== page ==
As Academic Director of Columbia’s M.S. in Executive Technology Management program, Arthur M. Langer, Ed.D. has a unique perspective on the power of mentorship. In his recent editorial for Entrepreneur, entitled “The 3,000-Year-Old Lesson in Executive Mentorship,” Dr. Langer shares that perspective—and explains why many executive and leadership coaches get mentoring wrong.
Noting that the concept dates back to the epic Greek poem The Odyssey, Dr. Langer writes that mentoring has become a major industry, in which “a combined $1 billion was spent on personal and business coaches.” Unfortunately, he adds, too many coaching and mentoring services pay too little attention to matching mentors and mentees who are equally committed to the relationship.
As he points out, the M.S. in Executive Technology Management is part of a growing trend of pairing academic programs with mentorship. Columbia’s program offers students “a pool of 260 top business professionals” who select mentees based on the students’ individual business plans (“similarly to a sports draft”). As a result, the mentors are “more likely to be invested in your success.”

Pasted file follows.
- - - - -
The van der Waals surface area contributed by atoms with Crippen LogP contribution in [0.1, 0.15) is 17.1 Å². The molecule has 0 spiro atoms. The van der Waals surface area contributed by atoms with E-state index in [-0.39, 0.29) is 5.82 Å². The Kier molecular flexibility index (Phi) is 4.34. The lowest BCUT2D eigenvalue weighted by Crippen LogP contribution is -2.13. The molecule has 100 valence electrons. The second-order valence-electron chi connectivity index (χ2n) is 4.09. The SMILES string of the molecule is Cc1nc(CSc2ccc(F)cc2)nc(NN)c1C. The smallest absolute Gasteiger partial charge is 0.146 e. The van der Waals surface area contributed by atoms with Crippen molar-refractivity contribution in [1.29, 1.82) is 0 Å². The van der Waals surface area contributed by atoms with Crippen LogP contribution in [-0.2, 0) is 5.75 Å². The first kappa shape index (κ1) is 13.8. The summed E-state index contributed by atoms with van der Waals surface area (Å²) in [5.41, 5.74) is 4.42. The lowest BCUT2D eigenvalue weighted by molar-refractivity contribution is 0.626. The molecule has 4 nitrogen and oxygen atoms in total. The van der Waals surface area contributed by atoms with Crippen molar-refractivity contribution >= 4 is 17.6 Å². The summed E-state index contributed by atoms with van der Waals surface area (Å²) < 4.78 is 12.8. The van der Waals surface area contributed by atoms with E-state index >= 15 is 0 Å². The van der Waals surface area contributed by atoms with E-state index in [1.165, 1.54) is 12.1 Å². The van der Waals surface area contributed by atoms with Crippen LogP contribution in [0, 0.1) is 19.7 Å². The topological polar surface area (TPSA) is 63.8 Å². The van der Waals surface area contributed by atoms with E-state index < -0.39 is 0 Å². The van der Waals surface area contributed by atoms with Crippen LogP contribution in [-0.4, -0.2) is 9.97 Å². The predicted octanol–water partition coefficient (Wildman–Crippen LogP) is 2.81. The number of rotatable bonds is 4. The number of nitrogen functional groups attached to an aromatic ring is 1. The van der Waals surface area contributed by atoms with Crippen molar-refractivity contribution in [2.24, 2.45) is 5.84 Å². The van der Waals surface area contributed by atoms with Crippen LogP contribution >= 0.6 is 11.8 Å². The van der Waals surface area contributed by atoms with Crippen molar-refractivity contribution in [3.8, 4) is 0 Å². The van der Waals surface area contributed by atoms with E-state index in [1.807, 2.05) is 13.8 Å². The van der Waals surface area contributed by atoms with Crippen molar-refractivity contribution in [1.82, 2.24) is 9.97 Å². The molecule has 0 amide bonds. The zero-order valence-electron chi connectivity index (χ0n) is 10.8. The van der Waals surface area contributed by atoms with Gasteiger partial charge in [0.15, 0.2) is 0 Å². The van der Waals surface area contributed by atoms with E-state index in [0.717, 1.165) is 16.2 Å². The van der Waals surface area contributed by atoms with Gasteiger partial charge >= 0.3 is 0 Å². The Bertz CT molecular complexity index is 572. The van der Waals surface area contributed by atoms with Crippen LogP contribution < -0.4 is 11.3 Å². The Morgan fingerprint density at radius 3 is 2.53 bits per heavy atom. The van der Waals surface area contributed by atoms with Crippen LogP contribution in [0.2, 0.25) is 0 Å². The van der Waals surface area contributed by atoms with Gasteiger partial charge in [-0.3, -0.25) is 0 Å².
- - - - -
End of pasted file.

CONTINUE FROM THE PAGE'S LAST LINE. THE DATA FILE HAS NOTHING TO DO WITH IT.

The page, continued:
To illustrate how this can impact a student, Dr. Langer cites the experience of Matthew Smith, an alumnus who credited his mentor with imparting the wisdom and insights that helped him to launch a key initiative at AT&T.
“Without support from the key players in your organization, a big idea like Matthew’s will remain just that,” Dr. Langer writes. “This is where a true mentor can make all the difference.”